Another side of Warrenton Photographer Doug Lees
Photos by Doug Lees
When you hear the name Doug Lees in Warrenton, the first thing you think of is, what a great guy. The second thing that comes to mind is his award-winning widely-published steeplechase photos.
But Doug has another love: fly fishing. He says, “I’ve been fishing since I was a kid. My first time, my father took me fishing on the Rappahannock with a fly rod, but I didn’t catch anything. We were fishing against my cousins that day, and they got all the fish.”
Then, a fortuitous meeting occurred. He went to work at the Piedmont Virginian (a previous incarnation of our current magazine) in 1972, and met Harrison O’Connor, an author and an expert fly fisherman from Upperville. “Harrison guided me and really got me fishing. He helped me use some of my grandfather’s bamboo fly rods from the 1940s which I had inherited. He taught me to cast, which is the hardest thing, and I actually started catching fish.”
“I’ve been lucky to meet people who have really helped me. I think that’s the key. Without that mentorship from Harrison, and Marcia Woolman in The Plains, another fly fishing expert, I would have struck out.”
And as usual, Doug always had his camera with him. His photography became a big part of his adventures on the river.
Photography is a big part of my fishing. My friends say I’d be a much better fisherman if I didn’t take pictures all the time.
“Harrison was a big deal, and he wrote a lot of articles for big fishing magazines. I started taking photos for him for some of his articles. Way back then, I was using a Minolta with a 55 ml lens. By 1978, Harrison was nationally known and writing for Sports Afield. They paid a lot of money for photos, so that was really good for me.” Then Doug met Anne Macintosh, another author writing fly fishing books who used some of his photos. And then John Ross, author of 100 Best Trout Fishing Streams, who also used Doug as a photographer.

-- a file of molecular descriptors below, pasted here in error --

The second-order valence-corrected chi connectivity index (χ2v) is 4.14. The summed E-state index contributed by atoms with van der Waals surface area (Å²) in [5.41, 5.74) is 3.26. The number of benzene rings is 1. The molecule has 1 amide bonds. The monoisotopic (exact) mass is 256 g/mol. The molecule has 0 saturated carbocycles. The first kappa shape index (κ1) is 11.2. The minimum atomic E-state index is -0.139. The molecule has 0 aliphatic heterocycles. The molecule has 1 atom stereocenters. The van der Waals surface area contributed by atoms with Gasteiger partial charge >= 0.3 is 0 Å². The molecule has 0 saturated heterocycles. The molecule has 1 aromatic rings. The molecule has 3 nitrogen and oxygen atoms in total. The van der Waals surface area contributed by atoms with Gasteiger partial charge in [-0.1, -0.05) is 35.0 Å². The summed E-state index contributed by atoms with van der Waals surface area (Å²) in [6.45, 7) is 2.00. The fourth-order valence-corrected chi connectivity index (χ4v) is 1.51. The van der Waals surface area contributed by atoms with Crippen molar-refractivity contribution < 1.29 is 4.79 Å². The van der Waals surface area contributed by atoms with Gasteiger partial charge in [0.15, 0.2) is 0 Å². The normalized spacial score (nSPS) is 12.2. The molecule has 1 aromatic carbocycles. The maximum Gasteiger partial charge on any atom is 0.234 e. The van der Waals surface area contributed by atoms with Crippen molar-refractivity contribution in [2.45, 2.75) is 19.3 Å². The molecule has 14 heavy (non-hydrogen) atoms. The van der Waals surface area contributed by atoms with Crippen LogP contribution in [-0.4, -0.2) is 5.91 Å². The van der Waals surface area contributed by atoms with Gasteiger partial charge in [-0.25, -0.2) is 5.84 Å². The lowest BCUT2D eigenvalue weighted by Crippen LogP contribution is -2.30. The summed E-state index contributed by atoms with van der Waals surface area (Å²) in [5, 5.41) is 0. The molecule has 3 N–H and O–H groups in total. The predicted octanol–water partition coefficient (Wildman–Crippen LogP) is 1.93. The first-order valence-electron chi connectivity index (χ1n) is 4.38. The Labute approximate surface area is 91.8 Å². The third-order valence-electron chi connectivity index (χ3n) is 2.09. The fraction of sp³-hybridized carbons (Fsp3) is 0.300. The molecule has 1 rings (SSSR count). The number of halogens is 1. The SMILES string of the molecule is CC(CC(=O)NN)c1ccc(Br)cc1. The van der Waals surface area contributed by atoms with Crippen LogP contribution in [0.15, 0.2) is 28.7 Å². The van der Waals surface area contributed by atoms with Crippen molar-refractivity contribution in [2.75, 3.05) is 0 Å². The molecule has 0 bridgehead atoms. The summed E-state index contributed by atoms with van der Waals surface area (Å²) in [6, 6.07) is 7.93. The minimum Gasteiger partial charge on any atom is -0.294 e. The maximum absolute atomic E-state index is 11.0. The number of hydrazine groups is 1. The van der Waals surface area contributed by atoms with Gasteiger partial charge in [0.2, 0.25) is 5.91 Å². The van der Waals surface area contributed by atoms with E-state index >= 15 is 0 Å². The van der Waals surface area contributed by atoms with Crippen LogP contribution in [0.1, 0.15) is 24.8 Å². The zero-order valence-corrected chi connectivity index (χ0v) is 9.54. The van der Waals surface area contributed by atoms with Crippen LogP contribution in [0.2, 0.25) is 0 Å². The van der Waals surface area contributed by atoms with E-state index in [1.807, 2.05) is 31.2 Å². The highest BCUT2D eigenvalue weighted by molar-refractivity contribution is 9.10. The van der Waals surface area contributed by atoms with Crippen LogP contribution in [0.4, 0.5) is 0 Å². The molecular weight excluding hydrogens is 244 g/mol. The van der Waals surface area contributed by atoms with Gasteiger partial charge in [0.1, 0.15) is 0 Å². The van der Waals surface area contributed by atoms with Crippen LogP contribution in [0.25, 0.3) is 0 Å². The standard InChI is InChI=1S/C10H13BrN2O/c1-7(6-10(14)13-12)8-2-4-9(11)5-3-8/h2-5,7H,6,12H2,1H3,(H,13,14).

Doug has fished all over, from locally to Pennsylvania and Maryland, and abroad in Canada, England, and Argentina. While he doesn’t consider himself an expert, he does do some informal guiding on fishing trips for friends. These days he primarily fishes in central Pennsylvania, while taking quick trips to Shenandoah National Park in between bigger trips. “There I can be on the river in 40 minutes,” he explains.
And even when he doesn’t catch a lot of fish, he still loves to go for the photography. “The scenery is incredible, and the fish are beautiful,” he says.